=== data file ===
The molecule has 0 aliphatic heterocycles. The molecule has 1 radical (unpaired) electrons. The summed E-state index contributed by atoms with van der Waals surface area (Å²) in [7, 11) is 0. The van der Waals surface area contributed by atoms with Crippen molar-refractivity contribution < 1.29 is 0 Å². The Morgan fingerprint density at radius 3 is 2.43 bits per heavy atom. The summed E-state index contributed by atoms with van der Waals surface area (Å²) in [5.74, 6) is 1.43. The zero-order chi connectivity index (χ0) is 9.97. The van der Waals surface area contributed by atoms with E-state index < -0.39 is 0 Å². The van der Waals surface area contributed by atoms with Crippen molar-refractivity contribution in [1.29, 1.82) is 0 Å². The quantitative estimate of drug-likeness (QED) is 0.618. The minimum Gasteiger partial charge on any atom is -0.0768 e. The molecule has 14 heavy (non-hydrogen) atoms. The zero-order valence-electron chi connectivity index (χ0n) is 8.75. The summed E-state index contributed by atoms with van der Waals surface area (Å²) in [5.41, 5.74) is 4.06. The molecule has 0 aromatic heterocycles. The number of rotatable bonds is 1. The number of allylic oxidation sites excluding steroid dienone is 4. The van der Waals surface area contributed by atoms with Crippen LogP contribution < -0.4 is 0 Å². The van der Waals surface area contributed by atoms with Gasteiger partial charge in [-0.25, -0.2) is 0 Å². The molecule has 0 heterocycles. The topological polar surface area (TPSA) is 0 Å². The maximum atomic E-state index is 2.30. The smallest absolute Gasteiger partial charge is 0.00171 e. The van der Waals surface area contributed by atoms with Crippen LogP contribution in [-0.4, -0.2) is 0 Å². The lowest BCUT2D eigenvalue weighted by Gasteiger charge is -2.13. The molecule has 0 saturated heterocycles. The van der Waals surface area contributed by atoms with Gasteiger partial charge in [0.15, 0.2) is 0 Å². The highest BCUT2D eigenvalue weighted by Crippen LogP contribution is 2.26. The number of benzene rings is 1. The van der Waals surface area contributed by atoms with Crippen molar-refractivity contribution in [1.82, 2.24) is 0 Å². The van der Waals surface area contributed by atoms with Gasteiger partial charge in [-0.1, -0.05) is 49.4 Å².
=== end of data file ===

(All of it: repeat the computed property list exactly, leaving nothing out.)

The molecule has 0 aliphatic heterocycles. The molecule has 1 radical (unpaired) electrons. The summed E-state index contributed by atoms with van der Waals surface area (Å²) in [7, 11) is 0. The van der Waals surface area contributed by atoms with Crippen molar-refractivity contribution < 1.29 is 0 Å². The Morgan fingerprint density at radius 3 is 2.43 bits per heavy atom. The summed E-state index contributed by atoms with van der Waals surface area (Å²) in [5.74, 6) is 1.43. The zero-order chi connectivity index (χ0) is 9.97. The van der Waals surface area contributed by atoms with E-state index < -0.39 is 0 Å². The van der Waals surface area contributed by atoms with Crippen molar-refractivity contribution in [1.29, 1.82) is 0 Å². The quantitative estimate of drug-likeness (QED) is 0.618. The minimum Gasteiger partial charge on any atom is -0.0768 e. The molecule has 14 heavy (non-hydrogen) atoms. The zero-order valence-electron chi connectivity index (χ0n) is 8.75. The summed E-state index contributed by atoms with van der Waals surface area (Å²) in [5.41, 5.74) is 4.06. The molecule has 0 aromatic heterocycles. The number of rotatable bonds is 1. The number of allylic oxidation sites excluding steroid dienone is 4. The van der Waals surface area contributed by atoms with Crippen LogP contribution < -0.4 is 0 Å². The van der Waals surface area contributed by atoms with Gasteiger partial charge in [-0.25, -0.2) is 0 Å². The molecule has 0 heterocycles. The topological polar surface area (TPSA) is 0 Å². The maximum atomic E-state index is 2.30. The smallest absolute Gasteiger partial charge is 0.00171 e. The van der Waals surface area contributed by atoms with Crippen LogP contribution in [-0.4, -0.2) is 0 Å². The lowest BCUT2D eigenvalue weighted by Gasteiger charge is -2.13. The molecule has 0 saturated heterocycles. The van der Waals surface area contributed by atoms with Gasteiger partial charge in [0.15, 0.2) is 0 Å². The highest BCUT2D eigenvalue weighted by Crippen LogP contribution is 2.26. The number of benzene rings is 1. The van der Waals surface area contributed by atoms with Crippen molar-refractivity contribution in [1.82, 2.24) is 0 Å². The van der Waals surface area contributed by atoms with Gasteiger partial charge in [-0.1, -0.05) is 49.4 Å².